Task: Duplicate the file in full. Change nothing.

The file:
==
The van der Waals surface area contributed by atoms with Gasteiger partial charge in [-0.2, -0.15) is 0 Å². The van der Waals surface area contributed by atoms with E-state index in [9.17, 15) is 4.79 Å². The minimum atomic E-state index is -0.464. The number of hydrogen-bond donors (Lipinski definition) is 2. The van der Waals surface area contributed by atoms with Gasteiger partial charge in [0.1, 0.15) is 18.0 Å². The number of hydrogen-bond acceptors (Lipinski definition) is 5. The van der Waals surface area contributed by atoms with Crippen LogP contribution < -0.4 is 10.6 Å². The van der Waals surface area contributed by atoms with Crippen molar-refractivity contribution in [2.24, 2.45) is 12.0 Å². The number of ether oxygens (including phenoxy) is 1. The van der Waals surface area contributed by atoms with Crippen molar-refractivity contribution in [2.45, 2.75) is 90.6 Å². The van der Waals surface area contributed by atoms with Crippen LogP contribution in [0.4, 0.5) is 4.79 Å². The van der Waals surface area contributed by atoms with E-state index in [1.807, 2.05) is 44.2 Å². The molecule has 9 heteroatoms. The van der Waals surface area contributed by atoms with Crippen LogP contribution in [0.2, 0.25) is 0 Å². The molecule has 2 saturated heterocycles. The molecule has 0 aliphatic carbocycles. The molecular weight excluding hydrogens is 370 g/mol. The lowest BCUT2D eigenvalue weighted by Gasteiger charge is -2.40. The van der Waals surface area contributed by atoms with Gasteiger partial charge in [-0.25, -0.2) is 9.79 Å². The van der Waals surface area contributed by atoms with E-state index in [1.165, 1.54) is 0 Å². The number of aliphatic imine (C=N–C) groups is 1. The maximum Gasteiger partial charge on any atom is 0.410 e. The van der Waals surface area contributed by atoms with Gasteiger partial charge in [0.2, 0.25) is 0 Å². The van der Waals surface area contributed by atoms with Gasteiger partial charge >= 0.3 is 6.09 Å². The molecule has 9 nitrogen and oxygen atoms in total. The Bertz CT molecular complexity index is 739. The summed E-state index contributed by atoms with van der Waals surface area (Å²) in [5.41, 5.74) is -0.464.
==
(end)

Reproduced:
The van der Waals surface area contributed by atoms with Gasteiger partial charge in [-0.2, -0.15) is 0 Å². The van der Waals surface area contributed by atoms with E-state index in [9.17, 15) is 4.79 Å². The minimum atomic E-state index is -0.464. The number of hydrogen-bond donors (Lipinski definition) is 2. The van der Waals surface area contributed by atoms with Gasteiger partial charge in [0.1, 0.15) is 18.0 Å². The number of hydrogen-bond acceptors (Lipinski definition) is 5. The van der Waals surface area contributed by atoms with Crippen LogP contribution < -0.4 is 10.6 Å². The van der Waals surface area contributed by atoms with Crippen molar-refractivity contribution in [2.24, 2.45) is 12.0 Å². The number of ether oxygens (including phenoxy) is 1. The van der Waals surface area contributed by atoms with Crippen molar-refractivity contribution in [2.45, 2.75) is 90.6 Å². The van der Waals surface area contributed by atoms with Crippen LogP contribution in [0.4, 0.5) is 4.79 Å². The van der Waals surface area contributed by atoms with E-state index in [1.807, 2.05) is 44.2 Å². The molecule has 9 heteroatoms. The van der Waals surface area contributed by atoms with Crippen LogP contribution in [0.2, 0.25) is 0 Å². The molecule has 2 saturated heterocycles. The molecule has 0 aliphatic carbocycles. The molecular weight excluding hydrogens is 370 g/mol. The lowest BCUT2D eigenvalue weighted by Gasteiger charge is -2.40. The van der Waals surface area contributed by atoms with Gasteiger partial charge in [-0.25, -0.2) is 9.79 Å². The van der Waals surface area contributed by atoms with E-state index in [1.165, 1.54) is 0 Å². The number of aliphatic imine (C=N–C) groups is 1. The maximum Gasteiger partial charge on any atom is 0.410 e. The van der Waals surface area contributed by atoms with Gasteiger partial charge in [0.2, 0.25) is 0 Å². The van der Waals surface area contributed by atoms with Gasteiger partial charge >= 0.3 is 6.09 Å². The molecule has 9 nitrogen and oxygen atoms in total. The Bertz CT molecular complexity index is 739. The summed E-state index contributed by atoms with van der Waals surface area (Å²) in [5.41, 5.74) is -0.464.